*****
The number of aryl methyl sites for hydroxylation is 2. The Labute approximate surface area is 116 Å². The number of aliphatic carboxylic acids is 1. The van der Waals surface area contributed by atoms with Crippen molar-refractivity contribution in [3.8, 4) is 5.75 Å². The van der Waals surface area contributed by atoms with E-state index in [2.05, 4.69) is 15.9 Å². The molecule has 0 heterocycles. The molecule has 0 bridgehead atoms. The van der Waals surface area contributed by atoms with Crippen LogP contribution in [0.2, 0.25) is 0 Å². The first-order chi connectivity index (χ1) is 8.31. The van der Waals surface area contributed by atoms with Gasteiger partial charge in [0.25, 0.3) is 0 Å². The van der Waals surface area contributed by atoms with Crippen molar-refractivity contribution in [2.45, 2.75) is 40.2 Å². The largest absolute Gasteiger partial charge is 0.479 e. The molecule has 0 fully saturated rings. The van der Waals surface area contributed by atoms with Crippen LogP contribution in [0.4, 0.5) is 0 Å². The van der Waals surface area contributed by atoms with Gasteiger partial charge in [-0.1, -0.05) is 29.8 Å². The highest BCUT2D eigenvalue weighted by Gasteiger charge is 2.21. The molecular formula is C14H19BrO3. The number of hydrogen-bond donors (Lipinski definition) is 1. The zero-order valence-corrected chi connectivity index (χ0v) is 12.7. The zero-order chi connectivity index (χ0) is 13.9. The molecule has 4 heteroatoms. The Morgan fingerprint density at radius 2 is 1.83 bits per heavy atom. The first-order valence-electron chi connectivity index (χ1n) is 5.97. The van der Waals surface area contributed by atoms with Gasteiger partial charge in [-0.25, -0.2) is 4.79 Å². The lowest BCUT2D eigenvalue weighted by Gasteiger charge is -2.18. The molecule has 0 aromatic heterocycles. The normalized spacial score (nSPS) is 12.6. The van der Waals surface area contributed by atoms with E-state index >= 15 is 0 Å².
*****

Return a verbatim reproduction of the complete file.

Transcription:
The number of aryl methyl sites for hydroxylation is 2. The Labute approximate surface area is 116 Å². The number of aliphatic carboxylic acids is 1. The van der Waals surface area contributed by atoms with Crippen molar-refractivity contribution in [3.8, 4) is 5.75 Å². The van der Waals surface area contributed by atoms with E-state index in [2.05, 4.69) is 15.9 Å². The molecule has 0 heterocycles. The molecule has 0 bridgehead atoms. The van der Waals surface area contributed by atoms with Crippen LogP contribution in [0.2, 0.25) is 0 Å². The first-order chi connectivity index (χ1) is 8.31. The van der Waals surface area contributed by atoms with Gasteiger partial charge in [0.25, 0.3) is 0 Å². The van der Waals surface area contributed by atoms with Crippen molar-refractivity contribution in [2.45, 2.75) is 40.2 Å². The largest absolute Gasteiger partial charge is 0.479 e. The molecule has 0 fully saturated rings. The van der Waals surface area contributed by atoms with Crippen LogP contribution in [0.4, 0.5) is 0 Å². The van der Waals surface area contributed by atoms with Gasteiger partial charge in [-0.1, -0.05) is 29.8 Å². The highest BCUT2D eigenvalue weighted by Gasteiger charge is 2.21. The molecular formula is C14H19BrO3. The number of hydrogen-bond donors (Lipinski definition) is 1. The zero-order valence-corrected chi connectivity index (χ0v) is 12.7. The zero-order chi connectivity index (χ0) is 13.9. The molecule has 4 heteroatoms. The Morgan fingerprint density at radius 2 is 1.83 bits per heavy atom. The first-order valence-electron chi connectivity index (χ1n) is 5.97. The van der Waals surface area contributed by atoms with Gasteiger partial charge in [-0.25, -0.2) is 4.79 Å². The lowest BCUT2D eigenvalue weighted by Gasteiger charge is -2.18. The molecule has 0 aromatic heterocycles. The normalized spacial score (nSPS) is 12.6. The van der Waals surface area contributed by atoms with E-state index >= 15 is 0 Å².